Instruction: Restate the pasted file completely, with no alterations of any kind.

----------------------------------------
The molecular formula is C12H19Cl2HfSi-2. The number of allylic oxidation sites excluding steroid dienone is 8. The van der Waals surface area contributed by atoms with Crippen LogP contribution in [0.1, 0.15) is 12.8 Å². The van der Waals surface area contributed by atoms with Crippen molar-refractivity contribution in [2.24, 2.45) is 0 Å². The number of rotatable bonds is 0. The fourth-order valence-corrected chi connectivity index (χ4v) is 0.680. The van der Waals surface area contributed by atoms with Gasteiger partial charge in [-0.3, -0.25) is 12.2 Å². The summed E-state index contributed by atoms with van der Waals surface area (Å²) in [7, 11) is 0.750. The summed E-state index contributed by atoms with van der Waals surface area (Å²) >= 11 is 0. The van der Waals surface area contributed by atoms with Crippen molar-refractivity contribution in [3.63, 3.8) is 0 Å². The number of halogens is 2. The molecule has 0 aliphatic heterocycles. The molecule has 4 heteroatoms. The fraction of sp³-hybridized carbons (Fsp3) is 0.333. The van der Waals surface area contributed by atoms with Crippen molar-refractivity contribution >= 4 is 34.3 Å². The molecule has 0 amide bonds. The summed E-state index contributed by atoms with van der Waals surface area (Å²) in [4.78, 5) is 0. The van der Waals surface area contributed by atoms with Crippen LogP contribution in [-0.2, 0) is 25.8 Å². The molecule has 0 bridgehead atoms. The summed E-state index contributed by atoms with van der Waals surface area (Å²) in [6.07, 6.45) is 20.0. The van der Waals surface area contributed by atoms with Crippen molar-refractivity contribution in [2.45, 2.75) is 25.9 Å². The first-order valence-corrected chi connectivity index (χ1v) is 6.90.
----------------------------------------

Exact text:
The molecular formula is C12H19Cl2HfSi-2. The number of allylic oxidation sites excluding steroid dienone is 8. The van der Waals surface area contributed by atoms with Crippen LogP contribution in [0.1, 0.15) is 12.8 Å². The van der Waals surface area contributed by atoms with Crippen molar-refractivity contribution in [2.24, 2.45) is 0 Å². The number of rotatable bonds is 0. The fourth-order valence-corrected chi connectivity index (χ4v) is 0.680. The van der Waals surface area contributed by atoms with Gasteiger partial charge in [-0.3, -0.25) is 12.2 Å². The summed E-state index contributed by atoms with van der Waals surface area (Å²) in [7, 11) is 0.750. The summed E-state index contributed by atoms with van der Waals surface area (Å²) >= 11 is 0. The van der Waals surface area contributed by atoms with Crippen molar-refractivity contribution in [3.63, 3.8) is 0 Å². The number of halogens is 2. The molecule has 0 aliphatic heterocycles. The molecule has 4 heteroatoms. The fraction of sp³-hybridized carbons (Fsp3) is 0.333. The van der Waals surface area contributed by atoms with Crippen molar-refractivity contribution >= 4 is 34.3 Å². The molecule has 0 amide bonds. The summed E-state index contributed by atoms with van der Waals surface area (Å²) in [4.78, 5) is 0. The van der Waals surface area contributed by atoms with Crippen LogP contribution in [-0.2, 0) is 25.8 Å². The molecule has 0 bridgehead atoms. The summed E-state index contributed by atoms with van der Waals surface area (Å²) in [6.07, 6.45) is 20.0. The van der Waals surface area contributed by atoms with Crippen molar-refractivity contribution in [2.45, 2.75) is 25.9 Å². The first-order valence-corrected chi connectivity index (χ1v) is 6.90.